Even though I use Facebook to distribute my blog posts to a wider readership, I have to admit that I’m kind of tired of the website. At first, it was highly addictive, but the initial fascination has since long worn off, and I would imagine that holds true for many people. So while keeping that in mind, I was reading about Facebook’s $1 billion acquisition of Instagram, a company that’s developed an application to make photos look like they’re from the Nixon era.
The price strikes me as high, particularly for an entity that’s dedicated to basically replicating the effects of time on what are now considered to be unstable photographic products. Remember the 1990s, when the hype surrounding the growth of the technology sector was nearing stratospheric levels, and everyone was convinced that the laws of economic gravity had no sway over the price/earnings ratios of these companies? Apparently, there’s a fair number of people who have forgotten, including Mark Zuckerberg. I can’t really blame him though, he was probably eight at the time.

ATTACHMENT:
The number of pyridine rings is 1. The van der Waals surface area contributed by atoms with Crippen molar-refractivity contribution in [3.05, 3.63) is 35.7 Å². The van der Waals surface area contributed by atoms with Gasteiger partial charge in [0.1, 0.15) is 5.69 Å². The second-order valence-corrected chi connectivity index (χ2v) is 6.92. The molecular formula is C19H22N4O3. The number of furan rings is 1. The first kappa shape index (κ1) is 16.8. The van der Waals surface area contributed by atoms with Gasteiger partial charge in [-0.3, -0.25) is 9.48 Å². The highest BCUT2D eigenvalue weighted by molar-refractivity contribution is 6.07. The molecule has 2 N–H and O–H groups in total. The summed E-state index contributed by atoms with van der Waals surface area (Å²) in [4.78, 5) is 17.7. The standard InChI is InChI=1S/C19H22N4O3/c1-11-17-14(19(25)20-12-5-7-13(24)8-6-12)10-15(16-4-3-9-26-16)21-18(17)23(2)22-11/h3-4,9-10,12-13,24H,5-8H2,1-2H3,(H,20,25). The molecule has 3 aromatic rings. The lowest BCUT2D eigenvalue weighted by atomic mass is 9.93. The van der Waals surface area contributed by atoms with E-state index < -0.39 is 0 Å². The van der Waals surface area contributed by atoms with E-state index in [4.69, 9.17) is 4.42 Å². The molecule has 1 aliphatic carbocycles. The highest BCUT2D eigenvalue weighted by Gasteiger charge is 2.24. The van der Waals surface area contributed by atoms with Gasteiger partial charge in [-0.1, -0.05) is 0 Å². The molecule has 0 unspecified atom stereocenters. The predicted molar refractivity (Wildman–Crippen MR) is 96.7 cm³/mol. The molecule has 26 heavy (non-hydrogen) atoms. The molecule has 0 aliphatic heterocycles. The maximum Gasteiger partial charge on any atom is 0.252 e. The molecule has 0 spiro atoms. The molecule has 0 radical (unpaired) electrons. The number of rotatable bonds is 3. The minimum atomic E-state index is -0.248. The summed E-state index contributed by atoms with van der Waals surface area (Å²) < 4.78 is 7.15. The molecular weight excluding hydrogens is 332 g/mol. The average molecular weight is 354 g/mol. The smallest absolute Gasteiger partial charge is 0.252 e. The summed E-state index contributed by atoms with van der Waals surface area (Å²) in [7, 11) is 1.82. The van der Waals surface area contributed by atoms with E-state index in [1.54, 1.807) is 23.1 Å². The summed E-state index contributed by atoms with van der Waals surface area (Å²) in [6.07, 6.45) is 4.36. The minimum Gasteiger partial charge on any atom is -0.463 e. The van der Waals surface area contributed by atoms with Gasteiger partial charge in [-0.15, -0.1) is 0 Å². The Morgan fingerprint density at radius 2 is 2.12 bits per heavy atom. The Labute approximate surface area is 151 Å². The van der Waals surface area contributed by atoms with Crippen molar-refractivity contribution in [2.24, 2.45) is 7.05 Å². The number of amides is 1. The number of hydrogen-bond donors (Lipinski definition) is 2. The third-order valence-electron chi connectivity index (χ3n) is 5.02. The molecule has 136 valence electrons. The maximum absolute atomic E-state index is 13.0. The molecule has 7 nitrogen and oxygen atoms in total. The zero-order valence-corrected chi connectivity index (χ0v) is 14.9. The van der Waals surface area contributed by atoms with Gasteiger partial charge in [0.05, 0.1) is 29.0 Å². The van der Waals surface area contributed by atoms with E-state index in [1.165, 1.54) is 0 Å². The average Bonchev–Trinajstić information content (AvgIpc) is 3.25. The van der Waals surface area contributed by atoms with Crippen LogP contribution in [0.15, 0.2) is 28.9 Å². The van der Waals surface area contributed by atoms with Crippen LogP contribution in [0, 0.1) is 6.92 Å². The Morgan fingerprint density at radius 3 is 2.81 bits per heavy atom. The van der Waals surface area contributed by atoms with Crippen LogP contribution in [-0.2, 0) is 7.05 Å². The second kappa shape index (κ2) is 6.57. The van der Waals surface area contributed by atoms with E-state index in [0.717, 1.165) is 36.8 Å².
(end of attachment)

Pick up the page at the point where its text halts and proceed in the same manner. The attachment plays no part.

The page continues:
The idea that one of the new titans of the internet, Facebook, is shelling out a billion dollars for a company that does one thing, and one thing only (not to mention, what their product does is of highly dubious value) is reminiscent of where we were at about 15 years ago. I find it highly ironic that while Polaroids are basically extinct, the application that mimics their visual effect is worth a billion dollars. Interesting times.